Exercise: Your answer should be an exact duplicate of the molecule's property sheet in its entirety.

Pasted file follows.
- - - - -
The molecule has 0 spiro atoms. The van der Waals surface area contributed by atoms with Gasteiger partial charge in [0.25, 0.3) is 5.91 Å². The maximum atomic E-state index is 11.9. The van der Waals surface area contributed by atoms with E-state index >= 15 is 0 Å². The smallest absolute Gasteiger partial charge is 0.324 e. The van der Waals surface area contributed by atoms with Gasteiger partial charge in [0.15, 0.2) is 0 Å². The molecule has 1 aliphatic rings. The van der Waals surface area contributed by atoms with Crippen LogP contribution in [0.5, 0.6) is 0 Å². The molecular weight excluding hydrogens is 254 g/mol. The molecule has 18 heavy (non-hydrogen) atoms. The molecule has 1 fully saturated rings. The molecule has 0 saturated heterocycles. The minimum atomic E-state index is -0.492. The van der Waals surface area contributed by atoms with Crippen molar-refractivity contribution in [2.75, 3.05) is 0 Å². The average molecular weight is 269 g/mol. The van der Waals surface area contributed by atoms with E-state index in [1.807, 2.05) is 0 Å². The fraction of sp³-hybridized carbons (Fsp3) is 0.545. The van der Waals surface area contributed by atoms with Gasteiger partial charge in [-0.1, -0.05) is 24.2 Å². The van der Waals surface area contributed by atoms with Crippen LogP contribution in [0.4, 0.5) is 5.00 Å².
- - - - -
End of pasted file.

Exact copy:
The molecule has 0 spiro atoms. The van der Waals surface area contributed by atoms with Gasteiger partial charge in [0.25, 0.3) is 5.91 Å². The maximum atomic E-state index is 11.9. The van der Waals surface area contributed by atoms with E-state index >= 15 is 0 Å². The smallest absolute Gasteiger partial charge is 0.324 e. The van der Waals surface area contributed by atoms with Gasteiger partial charge in [0.15, 0.2) is 0 Å². The molecule has 1 aliphatic rings. The van der Waals surface area contributed by atoms with Crippen LogP contribution in [0.5, 0.6) is 0 Å². The molecular weight excluding hydrogens is 254 g/mol. The molecule has 18 heavy (non-hydrogen) atoms. The molecule has 1 fully saturated rings. The molecule has 0 saturated heterocycles. The minimum atomic E-state index is -0.492. The van der Waals surface area contributed by atoms with Crippen molar-refractivity contribution in [2.75, 3.05) is 0 Å². The average molecular weight is 269 g/mol. The van der Waals surface area contributed by atoms with E-state index in [1.807, 2.05) is 0 Å². The fraction of sp³-hybridized carbons (Fsp3) is 0.545. The van der Waals surface area contributed by atoms with Gasteiger partial charge in [-0.1, -0.05) is 24.2 Å². The van der Waals surface area contributed by atoms with Crippen LogP contribution in [0.4, 0.5) is 5.00 Å².